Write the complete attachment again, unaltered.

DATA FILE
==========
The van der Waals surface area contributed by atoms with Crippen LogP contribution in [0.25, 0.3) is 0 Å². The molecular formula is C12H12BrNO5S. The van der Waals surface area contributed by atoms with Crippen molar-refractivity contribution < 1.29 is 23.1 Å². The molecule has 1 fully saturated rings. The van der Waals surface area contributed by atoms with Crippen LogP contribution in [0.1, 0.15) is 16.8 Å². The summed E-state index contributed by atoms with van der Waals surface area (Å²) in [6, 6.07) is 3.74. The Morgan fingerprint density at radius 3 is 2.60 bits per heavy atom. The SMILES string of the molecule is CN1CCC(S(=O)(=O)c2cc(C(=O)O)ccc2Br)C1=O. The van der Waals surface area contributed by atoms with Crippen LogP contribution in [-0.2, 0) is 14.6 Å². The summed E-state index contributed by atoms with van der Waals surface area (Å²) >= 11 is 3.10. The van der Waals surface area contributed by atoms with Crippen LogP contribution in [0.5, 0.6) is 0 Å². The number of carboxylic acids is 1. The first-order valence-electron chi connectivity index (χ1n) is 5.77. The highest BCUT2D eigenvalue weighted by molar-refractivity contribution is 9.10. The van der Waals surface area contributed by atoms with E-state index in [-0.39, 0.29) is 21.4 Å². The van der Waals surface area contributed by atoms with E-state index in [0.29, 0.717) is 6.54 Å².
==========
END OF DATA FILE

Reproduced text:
The van der Waals surface area contributed by atoms with Crippen LogP contribution in [0.25, 0.3) is 0 Å². The molecular formula is C12H12BrNO5S. The van der Waals surface area contributed by atoms with Crippen molar-refractivity contribution < 1.29 is 23.1 Å². The molecule has 1 fully saturated rings. The van der Waals surface area contributed by atoms with Crippen LogP contribution in [0.1, 0.15) is 16.8 Å². The summed E-state index contributed by atoms with van der Waals surface area (Å²) in [6, 6.07) is 3.74. The Morgan fingerprint density at radius 3 is 2.60 bits per heavy atom. The SMILES string of the molecule is CN1CCC(S(=O)(=O)c2cc(C(=O)O)ccc2Br)C1=O. The van der Waals surface area contributed by atoms with Crippen LogP contribution in [-0.2, 0) is 14.6 Å². The summed E-state index contributed by atoms with van der Waals surface area (Å²) >= 11 is 3.10. The van der Waals surface area contributed by atoms with Crippen LogP contribution in [0.5, 0.6) is 0 Å². The number of carboxylic acids is 1. The first-order valence-electron chi connectivity index (χ1n) is 5.77. The highest BCUT2D eigenvalue weighted by molar-refractivity contribution is 9.10. The van der Waals surface area contributed by atoms with E-state index in [-0.39, 0.29) is 21.4 Å². The van der Waals surface area contributed by atoms with E-state index in [0.29, 0.717) is 6.54 Å².